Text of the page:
Often, positive thinking in the early stages of diagnosis revolves around the possibility of your child’s hearing improving.
The truth is we have come to terms with our son’s hearing loss, and we don’t see it a ‘flaw’. There are things that are difficult for our son sometimes, and we wish it could be easier for him, but his hearing loss has become a part of what makes him who he is, and we wouldn’t change that for anything.
“You’ll care more about him being confident and proud of his hearing aids than you will about other people seeing them.”
Until you have a child with hearing loss, it’s instinctive to think at first that you would want to ‘hide’ his or her hearing device. However, very few parents of deaf children wind up actually taking this approach.
We want our son to wear his hearing device proudly and with confidence. We’d be far more concerned at this point, that making conscious efforts to hide his aids might only give him reasons to think that he should! We decorate them with coils, stickers, tube decorations and colourful retainers that make him happy. Who knows what the teenage years will bring, but right now, we love our son’s hearing aids and he loves them too!
“Just because you can hear some sounds, doesn’t mean you hear them all.”
For some people with no personal or family experience of living with hearing loss, things can seem very ‘black and white’. You’re either deaf or hearing – but actually, hearing loss fluctuates for different frequencies. Especially for children with moderate or mild hearing loss, these positive words can too often mean diagnoses get delayed or hearing needs get completely overlooked.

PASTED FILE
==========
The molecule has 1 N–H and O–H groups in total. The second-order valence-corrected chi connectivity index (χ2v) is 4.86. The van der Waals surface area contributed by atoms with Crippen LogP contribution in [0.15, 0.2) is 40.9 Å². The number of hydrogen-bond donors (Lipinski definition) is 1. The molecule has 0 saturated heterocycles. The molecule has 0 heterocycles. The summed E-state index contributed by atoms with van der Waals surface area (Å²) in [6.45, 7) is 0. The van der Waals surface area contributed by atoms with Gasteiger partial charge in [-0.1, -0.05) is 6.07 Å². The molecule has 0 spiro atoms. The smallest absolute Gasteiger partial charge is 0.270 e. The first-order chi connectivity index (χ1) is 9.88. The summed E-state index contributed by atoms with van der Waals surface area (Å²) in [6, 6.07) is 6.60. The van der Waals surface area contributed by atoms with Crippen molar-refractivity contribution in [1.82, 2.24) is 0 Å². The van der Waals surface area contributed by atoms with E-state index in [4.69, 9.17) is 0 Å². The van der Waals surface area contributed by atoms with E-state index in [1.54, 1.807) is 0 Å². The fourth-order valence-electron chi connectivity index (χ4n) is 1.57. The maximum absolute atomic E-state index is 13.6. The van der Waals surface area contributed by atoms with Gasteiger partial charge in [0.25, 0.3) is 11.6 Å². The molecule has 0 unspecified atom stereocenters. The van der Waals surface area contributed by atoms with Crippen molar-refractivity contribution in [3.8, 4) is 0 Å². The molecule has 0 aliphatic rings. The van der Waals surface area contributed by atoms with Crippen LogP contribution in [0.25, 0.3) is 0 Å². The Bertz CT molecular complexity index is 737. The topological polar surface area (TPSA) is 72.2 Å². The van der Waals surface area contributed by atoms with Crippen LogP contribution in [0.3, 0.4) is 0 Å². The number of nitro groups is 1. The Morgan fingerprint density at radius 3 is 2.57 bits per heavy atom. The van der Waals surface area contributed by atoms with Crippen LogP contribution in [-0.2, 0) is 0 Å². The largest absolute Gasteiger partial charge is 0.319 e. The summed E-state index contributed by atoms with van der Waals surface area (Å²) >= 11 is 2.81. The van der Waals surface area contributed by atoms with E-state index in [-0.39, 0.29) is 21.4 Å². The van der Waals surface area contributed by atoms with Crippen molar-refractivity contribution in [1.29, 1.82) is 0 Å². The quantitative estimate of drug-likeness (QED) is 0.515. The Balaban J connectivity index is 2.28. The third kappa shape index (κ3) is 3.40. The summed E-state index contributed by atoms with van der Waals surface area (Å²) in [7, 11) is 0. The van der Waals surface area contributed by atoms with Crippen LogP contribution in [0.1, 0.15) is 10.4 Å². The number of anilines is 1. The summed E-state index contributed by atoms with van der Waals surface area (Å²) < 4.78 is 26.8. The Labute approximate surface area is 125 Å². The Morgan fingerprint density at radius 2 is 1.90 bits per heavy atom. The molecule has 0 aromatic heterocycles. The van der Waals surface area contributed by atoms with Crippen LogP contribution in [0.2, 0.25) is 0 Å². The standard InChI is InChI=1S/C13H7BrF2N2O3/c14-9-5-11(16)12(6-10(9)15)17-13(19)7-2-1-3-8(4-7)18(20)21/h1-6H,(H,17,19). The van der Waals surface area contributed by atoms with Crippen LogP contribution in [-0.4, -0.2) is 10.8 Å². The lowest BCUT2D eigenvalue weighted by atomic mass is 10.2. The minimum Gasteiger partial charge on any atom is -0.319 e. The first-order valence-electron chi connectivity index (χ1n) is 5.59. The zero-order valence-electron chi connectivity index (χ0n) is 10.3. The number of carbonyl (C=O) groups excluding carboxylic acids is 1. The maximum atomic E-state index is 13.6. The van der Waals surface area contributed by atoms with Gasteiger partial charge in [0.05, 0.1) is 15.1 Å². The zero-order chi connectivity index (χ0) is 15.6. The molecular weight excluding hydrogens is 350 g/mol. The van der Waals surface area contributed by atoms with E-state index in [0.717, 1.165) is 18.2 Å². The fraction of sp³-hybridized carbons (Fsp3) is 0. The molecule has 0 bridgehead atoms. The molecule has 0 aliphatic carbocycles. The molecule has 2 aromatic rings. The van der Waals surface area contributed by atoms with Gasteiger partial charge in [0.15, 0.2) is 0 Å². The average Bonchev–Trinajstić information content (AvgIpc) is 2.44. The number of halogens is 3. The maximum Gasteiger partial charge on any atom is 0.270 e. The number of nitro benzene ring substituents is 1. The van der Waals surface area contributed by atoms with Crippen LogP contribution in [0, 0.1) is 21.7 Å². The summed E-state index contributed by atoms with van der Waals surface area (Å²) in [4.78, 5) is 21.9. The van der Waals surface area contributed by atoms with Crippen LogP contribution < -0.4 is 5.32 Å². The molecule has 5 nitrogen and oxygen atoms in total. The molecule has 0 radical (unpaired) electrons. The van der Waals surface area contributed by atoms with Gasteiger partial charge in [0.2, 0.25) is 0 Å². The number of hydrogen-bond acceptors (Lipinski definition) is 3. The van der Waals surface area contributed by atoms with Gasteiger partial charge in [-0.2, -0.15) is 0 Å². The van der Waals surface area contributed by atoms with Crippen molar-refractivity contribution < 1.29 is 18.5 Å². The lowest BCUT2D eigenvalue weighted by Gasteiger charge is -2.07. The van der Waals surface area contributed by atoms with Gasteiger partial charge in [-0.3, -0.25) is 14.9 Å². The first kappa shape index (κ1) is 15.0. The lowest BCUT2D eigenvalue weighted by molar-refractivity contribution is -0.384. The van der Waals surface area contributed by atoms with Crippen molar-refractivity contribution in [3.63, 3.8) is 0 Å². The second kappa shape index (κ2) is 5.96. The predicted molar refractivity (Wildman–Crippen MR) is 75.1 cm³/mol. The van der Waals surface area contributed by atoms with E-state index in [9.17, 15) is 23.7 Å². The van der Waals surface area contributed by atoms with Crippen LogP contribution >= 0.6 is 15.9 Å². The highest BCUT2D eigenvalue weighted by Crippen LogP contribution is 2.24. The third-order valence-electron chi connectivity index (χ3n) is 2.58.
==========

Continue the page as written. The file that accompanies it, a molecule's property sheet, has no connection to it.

Yes, with his hearing aids in, our son hears us and turns to look if we yell his name across a crowd, but that doesn’t mean that he hears well enough to actually follow our instructions afterwards!
Also, children need maximum access to all frequencies of speech for speech development, understanding and inclusion. Our personal opinion is that speech therapy should be available as standard for all children with any level of hearing loss, regardless of a formal assessment.
“The struggles in adult and childhood deafness are not always the same”
For deaf children, it’s great to be part of a community, but sometimes hearing about every single deaf relative can get a bit tiresome.